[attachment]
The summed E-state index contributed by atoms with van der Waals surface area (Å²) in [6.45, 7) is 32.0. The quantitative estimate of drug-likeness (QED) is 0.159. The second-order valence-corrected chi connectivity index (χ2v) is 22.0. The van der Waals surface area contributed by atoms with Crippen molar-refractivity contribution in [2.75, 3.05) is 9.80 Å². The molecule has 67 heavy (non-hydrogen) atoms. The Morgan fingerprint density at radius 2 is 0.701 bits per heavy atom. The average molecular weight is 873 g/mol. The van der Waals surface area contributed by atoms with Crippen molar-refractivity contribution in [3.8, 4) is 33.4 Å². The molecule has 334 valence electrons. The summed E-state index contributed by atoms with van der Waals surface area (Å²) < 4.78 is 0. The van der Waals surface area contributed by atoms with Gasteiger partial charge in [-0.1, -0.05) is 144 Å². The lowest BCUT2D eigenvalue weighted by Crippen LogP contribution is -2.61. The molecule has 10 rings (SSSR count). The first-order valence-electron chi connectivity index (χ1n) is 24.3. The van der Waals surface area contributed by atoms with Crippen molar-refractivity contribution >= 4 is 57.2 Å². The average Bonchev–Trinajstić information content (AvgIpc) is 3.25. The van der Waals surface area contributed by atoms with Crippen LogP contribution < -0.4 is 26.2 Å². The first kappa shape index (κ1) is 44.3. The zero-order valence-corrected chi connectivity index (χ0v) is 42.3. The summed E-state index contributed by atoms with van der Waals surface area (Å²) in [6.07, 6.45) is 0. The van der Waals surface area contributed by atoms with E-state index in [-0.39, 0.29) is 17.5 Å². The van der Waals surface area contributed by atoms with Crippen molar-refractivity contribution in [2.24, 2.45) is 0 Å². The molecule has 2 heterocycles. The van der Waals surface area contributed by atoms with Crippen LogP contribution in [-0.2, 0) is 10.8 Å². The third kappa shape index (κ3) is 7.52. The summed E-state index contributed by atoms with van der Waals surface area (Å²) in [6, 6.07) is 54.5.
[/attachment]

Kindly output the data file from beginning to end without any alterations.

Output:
The summed E-state index contributed by atoms with van der Waals surface area (Å²) in [6.45, 7) is 32.0. The quantitative estimate of drug-likeness (QED) is 0.159. The second-order valence-corrected chi connectivity index (χ2v) is 22.0. The van der Waals surface area contributed by atoms with Crippen molar-refractivity contribution in [2.75, 3.05) is 9.80 Å². The molecule has 67 heavy (non-hydrogen) atoms. The Morgan fingerprint density at radius 2 is 0.701 bits per heavy atom. The average molecular weight is 873 g/mol. The van der Waals surface area contributed by atoms with Crippen molar-refractivity contribution in [3.8, 4) is 33.4 Å². The molecule has 334 valence electrons. The summed E-state index contributed by atoms with van der Waals surface area (Å²) < 4.78 is 0. The van der Waals surface area contributed by atoms with Gasteiger partial charge in [-0.1, -0.05) is 144 Å². The lowest BCUT2D eigenvalue weighted by Crippen LogP contribution is -2.61. The molecule has 10 rings (SSSR count). The first-order valence-electron chi connectivity index (χ1n) is 24.3. The van der Waals surface area contributed by atoms with Crippen molar-refractivity contribution >= 4 is 57.2 Å². The average Bonchev–Trinajstić information content (AvgIpc) is 3.25. The van der Waals surface area contributed by atoms with Crippen LogP contribution < -0.4 is 26.2 Å². The first kappa shape index (κ1) is 44.3. The zero-order valence-corrected chi connectivity index (χ0v) is 42.3. The summed E-state index contributed by atoms with van der Waals surface area (Å²) in [6.07, 6.45) is 0. The van der Waals surface area contributed by atoms with E-state index in [-0.39, 0.29) is 17.5 Å². The van der Waals surface area contributed by atoms with Crippen molar-refractivity contribution in [2.24, 2.45) is 0 Å². The molecule has 2 heterocycles. The van der Waals surface area contributed by atoms with Crippen LogP contribution in [-0.2, 0) is 10.8 Å². The third kappa shape index (κ3) is 7.52. The summed E-state index contributed by atoms with van der Waals surface area (Å²) in [6, 6.07) is 54.5.